Hailed as the "king of sleaze," tabloid editor Dennis Luxford is used to ferreting out the sins and scandals of people in exposed positions. But when he opens an innocuous-looking letter addressed to him at The Source, he discovers that someone else excels at ferreting out secrets as well. Ten-year-old Charlotte Bowen has been abducted, and if Luxford does not admit publicly to having fathered her, she will die. But Charlotte's existence is Luxford's most fiercely guarded secret, and acknowledging her as his child will throw more than one life and career into chaos. Luxford knows that the story of Charlotte's paternity could make him a laughingstock and reveal to his beautiful wife and son the lie he's lived for a decade. Yet it's not only Luxford's reputation that's on the line: it's also the reputation--and career--of Charlotte Bowen's mother. For she is Undersecretary of State for the Home Office, one of the most high-profile Junior Ministers and quite possibly the next Margaret Thatcher. Knowing that her political future hangs in the balance, Eve Bowen refuses to let Luxford damage her career by printing the story or calling the police. So the editor turns to forensic scientist Simon St. James for help. It's a case that fills St. James with disquiet, however, for none of the players in the drama seem to react the way one would expect. Then tragedy occurs and New Scotland Yard becomes involved. Detective Inspector Thomas Lynley soon discovers that the case sends tentacles from London into the countryside, and he must simultaneously outfox death as he probes Charlotte Bowen's mysterious disappearance. Meanwhile, his partner Detective Sergeant Barbara Havers, working part of the investigation on her own and hoping to make the coup of her career, may be drawing closer to a grim solution--and to danger--than anyone knows. In the Presence of the Enemy is a brilliantly insightful and haunting novel of ideals corrupted by self-interest, of the sins of parents visited upon children, and of the masks that hide people from each other--and from themselves.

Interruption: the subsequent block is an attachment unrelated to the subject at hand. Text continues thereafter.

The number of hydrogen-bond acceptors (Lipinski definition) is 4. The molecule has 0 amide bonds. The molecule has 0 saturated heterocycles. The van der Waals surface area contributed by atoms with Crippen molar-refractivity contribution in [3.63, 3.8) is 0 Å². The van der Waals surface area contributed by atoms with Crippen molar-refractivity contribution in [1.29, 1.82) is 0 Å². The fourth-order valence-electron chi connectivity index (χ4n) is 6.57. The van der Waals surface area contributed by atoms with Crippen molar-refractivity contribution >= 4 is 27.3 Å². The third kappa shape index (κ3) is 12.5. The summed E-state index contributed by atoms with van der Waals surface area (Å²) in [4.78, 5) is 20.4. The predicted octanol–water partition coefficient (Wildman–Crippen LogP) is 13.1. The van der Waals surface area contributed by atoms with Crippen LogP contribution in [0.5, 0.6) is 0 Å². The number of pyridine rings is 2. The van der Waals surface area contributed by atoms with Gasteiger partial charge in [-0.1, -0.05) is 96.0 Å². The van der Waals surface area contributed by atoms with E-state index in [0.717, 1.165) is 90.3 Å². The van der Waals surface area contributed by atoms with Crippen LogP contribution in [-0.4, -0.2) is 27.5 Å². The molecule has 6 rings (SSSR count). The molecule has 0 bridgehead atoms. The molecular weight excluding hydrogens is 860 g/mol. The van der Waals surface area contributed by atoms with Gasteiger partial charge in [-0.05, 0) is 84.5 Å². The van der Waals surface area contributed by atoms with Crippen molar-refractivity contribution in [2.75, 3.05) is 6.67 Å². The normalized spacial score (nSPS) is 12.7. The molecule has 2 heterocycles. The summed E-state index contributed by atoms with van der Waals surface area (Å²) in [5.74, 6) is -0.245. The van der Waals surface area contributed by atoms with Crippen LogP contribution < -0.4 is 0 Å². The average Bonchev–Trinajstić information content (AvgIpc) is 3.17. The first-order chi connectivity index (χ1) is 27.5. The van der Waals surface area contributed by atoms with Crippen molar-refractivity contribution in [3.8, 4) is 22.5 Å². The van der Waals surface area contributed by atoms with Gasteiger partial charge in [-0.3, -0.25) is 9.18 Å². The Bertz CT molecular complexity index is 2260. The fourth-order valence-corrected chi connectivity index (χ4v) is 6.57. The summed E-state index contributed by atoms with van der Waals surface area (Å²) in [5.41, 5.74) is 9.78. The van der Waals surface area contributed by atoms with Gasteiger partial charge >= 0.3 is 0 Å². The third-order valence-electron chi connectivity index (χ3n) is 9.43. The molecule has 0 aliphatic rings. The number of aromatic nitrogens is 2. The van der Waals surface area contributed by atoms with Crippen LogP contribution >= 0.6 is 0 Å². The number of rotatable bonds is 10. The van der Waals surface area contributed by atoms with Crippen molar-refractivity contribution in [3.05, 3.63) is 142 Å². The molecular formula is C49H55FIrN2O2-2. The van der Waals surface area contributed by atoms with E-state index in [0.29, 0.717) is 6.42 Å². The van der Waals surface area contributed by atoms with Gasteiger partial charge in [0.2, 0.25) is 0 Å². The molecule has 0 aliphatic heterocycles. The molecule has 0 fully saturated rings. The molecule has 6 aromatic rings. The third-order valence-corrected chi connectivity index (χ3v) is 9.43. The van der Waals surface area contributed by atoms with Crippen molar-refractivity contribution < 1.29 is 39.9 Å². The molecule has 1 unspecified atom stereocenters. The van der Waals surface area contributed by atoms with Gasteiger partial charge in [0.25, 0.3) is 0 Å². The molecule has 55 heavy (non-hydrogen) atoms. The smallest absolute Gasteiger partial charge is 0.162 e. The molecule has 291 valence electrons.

After seven outings (the last was Playing for the Ashes), upper-crust Detective Inspector Thomas Lynley and his stubby, working-class sergeant, Barbara Havers, have formed a comfortable working relationship, which George plays to perfection here. Ten-year-old Charlotte, daughter of Conservative MP Eve Bowen, is abducted after leaving a weekly music lesson not far from her London home. Dennis Luxford, editor for a tabloid-style, decidedly anti-Conservative newspaper, receives a message threatening Charlotte unless he acknowledges her paternity. Bowen, a rising star in the Home Office, chooses to avoid using the police, knowing that disclosure of her brief, long-ago fling with Luxford will ruin her politically. She agrees with Luxford to ask forensic scientist Simon St. James and his assistant Lady Helen (who is Lynley's lover) to investigate undercover. But soon a murder draws in Scotland Yard, allowing Lynley and Havers to lead a complicated investigation to its electrifying and astonishing conclusion. This absorbing tale, in which retribution for the sins of the parents is exacted from-and by-their children, raises questions of parental love and responsibility on several levels. George's fully developed characters will live with the readers long after the last page is turned. Mystery Guild selection; Literary Guild alternate; BDD Audio. Copyright 1996 Reed Business Information, Inc.
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January 24, 2011
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Excerpt from In the Presence of the Enemy by Elizabeth George
Charlotte Bowen thought she was dead. She opened her eyes into cold and darkness. The cold was beneath her, feeling just like the ground in her mother's garden planter, where the never-stop drips from the outdoor tap made a patch of damp that was green and smelly. The darkness was everywhere. Black pushed against her like a heavy blanket, and she strained her eyes against it, trying to force out of the endless nothing a shape that might tell her she wasn't in a grave. She didn't move at first. She didn't reach out either fingers or toes because she didn't want to feel the sides of the coffin, because she didn't want to know that death was like this when she'd thought there'd be saints and sunlight and angels, with the angels sitting on swings playing harps.